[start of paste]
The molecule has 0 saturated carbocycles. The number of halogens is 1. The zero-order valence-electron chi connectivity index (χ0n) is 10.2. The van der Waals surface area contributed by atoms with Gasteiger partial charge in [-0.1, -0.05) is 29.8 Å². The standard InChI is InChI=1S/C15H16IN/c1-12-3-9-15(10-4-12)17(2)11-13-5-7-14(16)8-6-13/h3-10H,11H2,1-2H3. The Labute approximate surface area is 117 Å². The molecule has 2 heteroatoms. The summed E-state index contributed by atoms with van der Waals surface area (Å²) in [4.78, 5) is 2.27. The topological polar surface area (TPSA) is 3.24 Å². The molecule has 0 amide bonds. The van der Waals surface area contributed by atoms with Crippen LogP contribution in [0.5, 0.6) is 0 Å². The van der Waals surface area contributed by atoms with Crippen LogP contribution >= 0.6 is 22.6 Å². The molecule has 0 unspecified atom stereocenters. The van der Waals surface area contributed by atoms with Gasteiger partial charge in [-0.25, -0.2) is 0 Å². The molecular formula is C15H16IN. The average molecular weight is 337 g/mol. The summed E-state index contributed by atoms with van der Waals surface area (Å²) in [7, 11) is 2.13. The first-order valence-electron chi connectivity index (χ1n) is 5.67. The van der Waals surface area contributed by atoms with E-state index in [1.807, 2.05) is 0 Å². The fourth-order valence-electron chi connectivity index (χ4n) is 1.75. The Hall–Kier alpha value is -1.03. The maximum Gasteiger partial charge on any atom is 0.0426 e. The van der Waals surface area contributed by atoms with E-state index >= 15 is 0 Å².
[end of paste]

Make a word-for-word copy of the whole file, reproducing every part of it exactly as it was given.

The molecule has 0 saturated carbocycles. The number of halogens is 1. The zero-order valence-electron chi connectivity index (χ0n) is 10.2. The van der Waals surface area contributed by atoms with Gasteiger partial charge in [-0.1, -0.05) is 29.8 Å². The standard InChI is InChI=1S/C15H16IN/c1-12-3-9-15(10-4-12)17(2)11-13-5-7-14(16)8-6-13/h3-10H,11H2,1-2H3. The Labute approximate surface area is 117 Å². The molecule has 2 heteroatoms. The summed E-state index contributed by atoms with van der Waals surface area (Å²) in [4.78, 5) is 2.27. The topological polar surface area (TPSA) is 3.24 Å². The molecule has 0 amide bonds. The van der Waals surface area contributed by atoms with Crippen LogP contribution in [0.5, 0.6) is 0 Å². The van der Waals surface area contributed by atoms with Crippen LogP contribution >= 0.6 is 22.6 Å². The molecule has 0 unspecified atom stereocenters. The van der Waals surface area contributed by atoms with Gasteiger partial charge in [-0.25, -0.2) is 0 Å². The molecular formula is C15H16IN. The average molecular weight is 337 g/mol. The summed E-state index contributed by atoms with van der Waals surface area (Å²) in [7, 11) is 2.13. The first-order valence-electron chi connectivity index (χ1n) is 5.67. The van der Waals surface area contributed by atoms with E-state index in [1.807, 2.05) is 0 Å². The fourth-order valence-electron chi connectivity index (χ4n) is 1.75. The Hall–Kier alpha value is -1.03. The maximum Gasteiger partial charge on any atom is 0.0426 e. The van der Waals surface area contributed by atoms with E-state index >= 15 is 0 Å².